Trump Recently In A Tweet Complained Media Is Ignoring All The Great Things He’s Doing And Is Instead “Trying Endlessly To Make Me Look As Bad An Evil As Possible”
We’d argue that Trump himself, not the media, is to blame for looking so bad and evil. Perfect example: the flag above the White House going from half-staff to full-staff to half-staff again, as the President wrestled with just how much to publicly disrespect the recently deceased Senator John McCain, after quite possibly overestimating how much his base would enjoy him snubbing the Arizona Senator, who’d just lost a battle with brain cancer. And the President’s animus seeming to never quite allow him to understand why McCain refused to show blind loyalty to him (as much of the rest of the Republican party has). So it’s hard to move beyond a President who talks all the time about how he’s treated “unfairly”, when nothing’s more unfair than the way Trump first brutally blindsided the Vietnam war hero, and then expected zero repercussions.
Setting that aside–as hard as that is to do–we did find a handful of policies and initiatives we like.
• Starting with the most recent: Trump’s announcement of an agreement-in-principle on an updated trade deal with Mexico. Yes, it’s not a done deal yet, and yes, it’s really only 1/2 a deal since Canada is missing right now, and they’re the 3rd partner. But far from the highly disruptive re-envisioning (or even utter trashing) of NAFTA Trump has repeatedly promised, it’s a lot closer to a common-sense updating of a pact that was due for some updating: the original version was signed long before the internet really even existed. (Of course Trump wants to rename it, to put his mark on it and in this case eliminate part of the Clinton legacy, but you can’t have everything…)
So far, from what we’re hearing about what’s in it, the new partial-NAFTA agreement seems pretty good:
- Most of the current free trade relationship between the U.S. and Mexico stays the same.
- Much of the change involves the automotive industry, specifically increasing the percentage of raw materials and parts originating in North America (which means less from Asia and Europe), and mandating minimum average wages for many workers in that industry, regardless of what country they’re in. And that could bring jobs back to the U.S. It even requires Mexico to do a better job of protecting whales and sea turtles. Parts of it seem like the kind of thing Democrats would normally propose. (And at least a little ironic considering the President is dead set against raising the basic minimum wage, and is intent on ignoring animal habitats elsewhere in favor of corporate interests.) Of course, higher wages and more locally made parts will likely mean higher prices for cars in the U.S. And that in turn could require tariffs on imported vehicles that would have to stay in place for a long, long time.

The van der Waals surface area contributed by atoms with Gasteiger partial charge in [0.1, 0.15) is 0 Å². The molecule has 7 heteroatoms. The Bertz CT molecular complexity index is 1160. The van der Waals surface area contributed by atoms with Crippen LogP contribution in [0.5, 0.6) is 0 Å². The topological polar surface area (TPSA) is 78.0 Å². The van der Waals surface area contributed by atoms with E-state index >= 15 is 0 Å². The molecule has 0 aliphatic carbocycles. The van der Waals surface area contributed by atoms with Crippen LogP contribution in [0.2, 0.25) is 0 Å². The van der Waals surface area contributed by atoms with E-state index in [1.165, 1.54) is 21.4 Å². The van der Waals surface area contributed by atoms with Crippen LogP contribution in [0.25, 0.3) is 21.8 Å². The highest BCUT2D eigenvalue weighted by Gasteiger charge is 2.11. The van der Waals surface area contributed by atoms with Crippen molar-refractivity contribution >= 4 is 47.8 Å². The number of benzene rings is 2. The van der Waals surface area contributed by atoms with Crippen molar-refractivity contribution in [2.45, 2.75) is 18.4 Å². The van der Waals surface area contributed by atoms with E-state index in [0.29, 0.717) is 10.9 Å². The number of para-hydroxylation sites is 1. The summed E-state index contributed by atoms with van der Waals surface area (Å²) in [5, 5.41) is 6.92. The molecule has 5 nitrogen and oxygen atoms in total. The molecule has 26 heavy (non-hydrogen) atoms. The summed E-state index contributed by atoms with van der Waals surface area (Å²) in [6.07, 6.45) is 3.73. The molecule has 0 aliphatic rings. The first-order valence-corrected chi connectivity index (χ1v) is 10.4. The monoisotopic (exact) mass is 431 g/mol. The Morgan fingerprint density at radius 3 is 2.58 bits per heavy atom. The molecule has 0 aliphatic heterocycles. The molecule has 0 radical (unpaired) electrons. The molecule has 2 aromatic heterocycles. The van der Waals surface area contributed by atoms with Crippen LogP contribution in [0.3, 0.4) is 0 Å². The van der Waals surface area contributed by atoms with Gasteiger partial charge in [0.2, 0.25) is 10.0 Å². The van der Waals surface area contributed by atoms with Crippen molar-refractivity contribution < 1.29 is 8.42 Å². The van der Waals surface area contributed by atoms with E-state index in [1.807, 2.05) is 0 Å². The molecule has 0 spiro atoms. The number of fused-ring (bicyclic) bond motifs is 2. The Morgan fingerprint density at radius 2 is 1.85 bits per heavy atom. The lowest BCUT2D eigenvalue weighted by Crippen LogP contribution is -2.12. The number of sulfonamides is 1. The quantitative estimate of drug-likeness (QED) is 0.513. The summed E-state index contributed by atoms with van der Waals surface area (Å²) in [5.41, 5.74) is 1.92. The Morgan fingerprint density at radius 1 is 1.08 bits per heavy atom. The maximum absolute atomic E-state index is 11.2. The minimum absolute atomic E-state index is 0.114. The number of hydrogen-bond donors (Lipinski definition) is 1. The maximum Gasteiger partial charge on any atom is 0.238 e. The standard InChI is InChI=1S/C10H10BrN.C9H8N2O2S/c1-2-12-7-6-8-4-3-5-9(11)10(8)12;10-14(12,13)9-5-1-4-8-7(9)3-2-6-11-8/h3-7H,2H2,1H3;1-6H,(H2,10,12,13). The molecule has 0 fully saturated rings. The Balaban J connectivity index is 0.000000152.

- As we mentioned several weeks ago, a lot of the stuff we’ve mentioned above had already pretty much been settled upon a while ago. The real sticking point was the U.S.’s insistence that the 3-way trade deal be up for renegotiation every 5-years. And this seems to be where the most movement was of late, and what actually seemed to get it (nearly) done. It also represents a huge concession on the part of the U.S. The way the deal goes now, the three countries will check in on how things are going in 6 years, and if it’s all OK, they’ll extend it for 16 years, when it’ll probably be time for another sensible revision anyway. So all-in-all, not bad.
Except for the question of what happens with Canada? Of course the easiest outcome is for Canada to sign on. And Trump’s stunt of prematurely announcing the deal, and insisting he’d go it alone with Mexico if need be, is clearly aimed at pressuring Canada to do just that. And we think they probably will, especially given the U.S. concession on timing, duration and renegotiation. On the other hand, while Canada is the U.S.’ biggest trading partner, and their easiest trade route is across their 5,525 mile long mutual border, Canada is also far better positioned than Mexico to greatly expand trade with the EU and China. Trump is counting on the fact that no one is ever going to stand up to him, because it’s too risky to lose the U.S. as a trading partner. (The EU seems to be taking the attitude that someone sane will come along as President of the U.S. at some point, so for now they’ll just grin and bear it). But at some point, someone will challenge Trump.
• Here’s another item we like coming directly from Trump: his recent proposal that public companies no longer be required to issue quarterly earnings reports, and instead do them twice yearly. We think that’s a great idea: because quarterly reports put too much pressure on management to focus on short-term returns to shareholders and often prevent corporations from embarking on longer term projects that might not be profitable for a while. We firmly believe this type of approach could lead to more innovation, and shareholders would still be serviced by the fact that most CEO salaries these days are based on stock price performance, so they wouldn’t have to worry about top executives not doing everything they can to drive their stock price up anyway.
And…what else? That’s about it. So maybe it’s less than a handful.